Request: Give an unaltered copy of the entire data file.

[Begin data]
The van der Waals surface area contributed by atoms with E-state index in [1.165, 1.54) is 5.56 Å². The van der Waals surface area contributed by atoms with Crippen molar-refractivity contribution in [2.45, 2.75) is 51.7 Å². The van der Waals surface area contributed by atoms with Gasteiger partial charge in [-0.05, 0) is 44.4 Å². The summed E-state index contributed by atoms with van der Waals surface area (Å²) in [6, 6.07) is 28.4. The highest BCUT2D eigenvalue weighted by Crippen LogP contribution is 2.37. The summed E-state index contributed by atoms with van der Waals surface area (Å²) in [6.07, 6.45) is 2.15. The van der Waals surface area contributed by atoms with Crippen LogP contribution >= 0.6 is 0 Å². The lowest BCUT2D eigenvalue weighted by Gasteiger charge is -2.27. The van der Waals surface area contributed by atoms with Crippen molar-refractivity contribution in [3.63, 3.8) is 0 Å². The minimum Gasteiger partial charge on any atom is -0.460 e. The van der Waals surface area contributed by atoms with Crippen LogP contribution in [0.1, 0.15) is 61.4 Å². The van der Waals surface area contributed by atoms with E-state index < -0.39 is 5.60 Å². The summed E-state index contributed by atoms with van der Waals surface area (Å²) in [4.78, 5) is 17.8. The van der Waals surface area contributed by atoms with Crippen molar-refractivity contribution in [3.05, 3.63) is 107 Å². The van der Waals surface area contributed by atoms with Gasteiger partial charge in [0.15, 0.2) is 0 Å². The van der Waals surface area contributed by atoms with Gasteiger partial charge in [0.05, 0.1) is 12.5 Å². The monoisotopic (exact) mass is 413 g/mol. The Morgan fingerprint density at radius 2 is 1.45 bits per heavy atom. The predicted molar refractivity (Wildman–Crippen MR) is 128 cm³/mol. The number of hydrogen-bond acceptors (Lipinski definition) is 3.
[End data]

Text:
The van der Waals surface area contributed by atoms with E-state index in [1.165, 1.54) is 5.56 Å². The van der Waals surface area contributed by atoms with Crippen molar-refractivity contribution in [2.45, 2.75) is 51.7 Å². The van der Waals surface area contributed by atoms with Gasteiger partial charge in [-0.05, 0) is 44.4 Å². The summed E-state index contributed by atoms with van der Waals surface area (Å²) in [6, 6.07) is 28.4. The highest BCUT2D eigenvalue weighted by Crippen LogP contribution is 2.37. The summed E-state index contributed by atoms with van der Waals surface area (Å²) in [6.07, 6.45) is 2.15. The van der Waals surface area contributed by atoms with Crippen LogP contribution >= 0.6 is 0 Å². The lowest BCUT2D eigenvalue weighted by Gasteiger charge is -2.27. The van der Waals surface area contributed by atoms with Crippen molar-refractivity contribution in [3.63, 3.8) is 0 Å². The minimum Gasteiger partial charge on any atom is -0.460 e. The van der Waals surface area contributed by atoms with Crippen LogP contribution in [0.1, 0.15) is 61.4 Å². The van der Waals surface area contributed by atoms with E-state index < -0.39 is 5.60 Å². The summed E-state index contributed by atoms with van der Waals surface area (Å²) in [4.78, 5) is 17.8. The van der Waals surface area contributed by atoms with Crippen molar-refractivity contribution in [3.05, 3.63) is 107 Å². The van der Waals surface area contributed by atoms with Gasteiger partial charge in [0.15, 0.2) is 0 Å². The van der Waals surface area contributed by atoms with Gasteiger partial charge in [0.05, 0.1) is 12.5 Å². The monoisotopic (exact) mass is 413 g/mol. The Morgan fingerprint density at radius 2 is 1.45 bits per heavy atom. The predicted molar refractivity (Wildman–Crippen MR) is 128 cm³/mol. The number of hydrogen-bond acceptors (Lipinski definition) is 3.